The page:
In 1973, the residents sought the assistance of a group of spiritual warriors that were a traditionalist movement better known
as the American Indian Movement (AIM) and together they occupied the village of Wounded Knee (the same site where, less than
100 years earlier, a horrific US Army massacre of 300 Native Americans had taken place). The response of the US government
was to launch a paramilitary attack in which two residents were killed. The stand-off lasted 71 days, before the government
promised to investigate the residents' complaints. It was another promise made to Native Americans that was never kept.
In the aftermath of the Wounded Knee occupation, the corrupt reservation authorities outlawed the AIM and banned traditional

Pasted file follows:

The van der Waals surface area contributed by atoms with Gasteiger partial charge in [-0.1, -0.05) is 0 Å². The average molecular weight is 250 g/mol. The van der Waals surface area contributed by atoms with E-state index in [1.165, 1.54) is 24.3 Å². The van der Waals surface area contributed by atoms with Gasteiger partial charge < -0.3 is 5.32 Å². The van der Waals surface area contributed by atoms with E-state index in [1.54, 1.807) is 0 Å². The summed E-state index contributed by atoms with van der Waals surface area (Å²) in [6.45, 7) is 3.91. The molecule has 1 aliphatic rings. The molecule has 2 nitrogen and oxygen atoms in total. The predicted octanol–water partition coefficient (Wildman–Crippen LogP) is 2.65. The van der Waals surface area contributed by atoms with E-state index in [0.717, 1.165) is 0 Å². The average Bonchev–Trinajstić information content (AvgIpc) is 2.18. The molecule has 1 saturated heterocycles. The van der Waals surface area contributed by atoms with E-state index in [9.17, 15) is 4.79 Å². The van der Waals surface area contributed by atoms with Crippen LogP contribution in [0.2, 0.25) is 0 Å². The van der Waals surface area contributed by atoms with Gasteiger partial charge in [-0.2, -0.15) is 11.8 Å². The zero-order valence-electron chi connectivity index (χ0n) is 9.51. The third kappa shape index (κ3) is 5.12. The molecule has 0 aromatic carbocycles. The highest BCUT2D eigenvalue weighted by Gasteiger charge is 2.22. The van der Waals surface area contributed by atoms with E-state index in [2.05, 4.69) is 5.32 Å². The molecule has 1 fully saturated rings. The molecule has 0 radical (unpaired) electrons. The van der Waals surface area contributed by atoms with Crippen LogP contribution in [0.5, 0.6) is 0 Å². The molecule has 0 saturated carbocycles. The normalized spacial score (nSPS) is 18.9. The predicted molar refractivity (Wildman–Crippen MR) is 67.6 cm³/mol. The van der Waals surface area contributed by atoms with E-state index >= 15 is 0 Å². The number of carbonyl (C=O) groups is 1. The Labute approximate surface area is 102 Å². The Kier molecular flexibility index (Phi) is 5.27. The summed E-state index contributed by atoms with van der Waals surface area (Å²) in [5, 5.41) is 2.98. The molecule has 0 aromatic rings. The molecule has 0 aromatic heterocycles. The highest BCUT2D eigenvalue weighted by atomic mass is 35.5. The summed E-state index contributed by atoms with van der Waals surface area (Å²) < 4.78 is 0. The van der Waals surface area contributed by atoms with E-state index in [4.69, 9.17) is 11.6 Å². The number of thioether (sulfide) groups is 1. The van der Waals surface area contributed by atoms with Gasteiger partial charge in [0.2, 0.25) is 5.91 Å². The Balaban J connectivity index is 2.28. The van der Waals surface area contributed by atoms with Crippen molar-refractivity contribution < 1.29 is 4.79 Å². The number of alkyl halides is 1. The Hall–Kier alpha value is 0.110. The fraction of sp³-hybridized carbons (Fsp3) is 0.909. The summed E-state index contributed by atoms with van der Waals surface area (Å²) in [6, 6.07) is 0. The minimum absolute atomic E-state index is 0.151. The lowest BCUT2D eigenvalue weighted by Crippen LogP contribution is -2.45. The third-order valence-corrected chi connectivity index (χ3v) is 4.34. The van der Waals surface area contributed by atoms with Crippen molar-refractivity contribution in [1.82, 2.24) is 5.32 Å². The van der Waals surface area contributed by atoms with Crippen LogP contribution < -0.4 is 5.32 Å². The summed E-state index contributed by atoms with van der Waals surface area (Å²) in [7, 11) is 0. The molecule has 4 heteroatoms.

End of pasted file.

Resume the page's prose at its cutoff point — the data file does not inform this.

ceremonies and practices. A reign of terror was instigated, in which thugs known as Guardians of the Oglala Nation (literally
spelled GOON), attempted to drive out all opponents of the corrupt pro-government reservation leaders. Between 1973 and 1976,
more than 60 "traditionalists" were murdered. The FBI refused to investigate these deaths and continued to arm the GOONs with
weapons and information in order to prevent AIM again gaining a foothold at Pine Ridge.
In desperation, Pine Ridge residents again appealed for AIM activists to help them defend themselves. Leonard Peltier was
among the dozens of AIM traditional warriors who responded. The traditional people, many of whom were elderly, feared for
their lives. AIM provided support such as cutting fire wood, collecting water and preparing meals, as well as offering protection
from attacks by GOONs. AIM activists were armed for their own protection.
On June 26, 1975, two unmarked cars chased a red truck onto the Jumping Bull ranch at Pine Ridge, the home of a number of